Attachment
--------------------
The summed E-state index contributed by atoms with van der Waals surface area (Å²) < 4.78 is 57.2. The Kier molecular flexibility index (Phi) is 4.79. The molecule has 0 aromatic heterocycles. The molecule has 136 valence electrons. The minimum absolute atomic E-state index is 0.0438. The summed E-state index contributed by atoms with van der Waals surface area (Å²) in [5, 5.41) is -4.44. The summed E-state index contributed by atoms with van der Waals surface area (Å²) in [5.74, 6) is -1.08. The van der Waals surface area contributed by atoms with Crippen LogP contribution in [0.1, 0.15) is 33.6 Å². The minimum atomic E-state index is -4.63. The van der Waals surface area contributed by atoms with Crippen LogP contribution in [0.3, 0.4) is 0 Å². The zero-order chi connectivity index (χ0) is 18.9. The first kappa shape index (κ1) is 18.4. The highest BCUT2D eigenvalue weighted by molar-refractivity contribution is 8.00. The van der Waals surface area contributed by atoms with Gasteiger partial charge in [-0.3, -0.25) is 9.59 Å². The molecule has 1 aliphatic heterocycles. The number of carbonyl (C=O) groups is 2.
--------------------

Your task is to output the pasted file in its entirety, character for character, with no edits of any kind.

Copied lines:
The summed E-state index contributed by atoms with van der Waals surface area (Å²) < 4.78 is 57.2. The Kier molecular flexibility index (Phi) is 4.79. The molecule has 0 aromatic heterocycles. The molecule has 136 valence electrons. The minimum absolute atomic E-state index is 0.0438. The summed E-state index contributed by atoms with van der Waals surface area (Å²) in [5, 5.41) is -4.44. The summed E-state index contributed by atoms with van der Waals surface area (Å²) in [5.74, 6) is -1.08. The van der Waals surface area contributed by atoms with Crippen LogP contribution in [0.1, 0.15) is 33.6 Å². The minimum atomic E-state index is -4.63. The van der Waals surface area contributed by atoms with Crippen LogP contribution in [0.3, 0.4) is 0 Å². The zero-order chi connectivity index (χ0) is 18.9. The first kappa shape index (κ1) is 18.4. The highest BCUT2D eigenvalue weighted by molar-refractivity contribution is 8.00. The van der Waals surface area contributed by atoms with Gasteiger partial charge in [-0.3, -0.25) is 9.59 Å². The molecule has 1 aliphatic heterocycles. The number of carbonyl (C=O) groups is 2.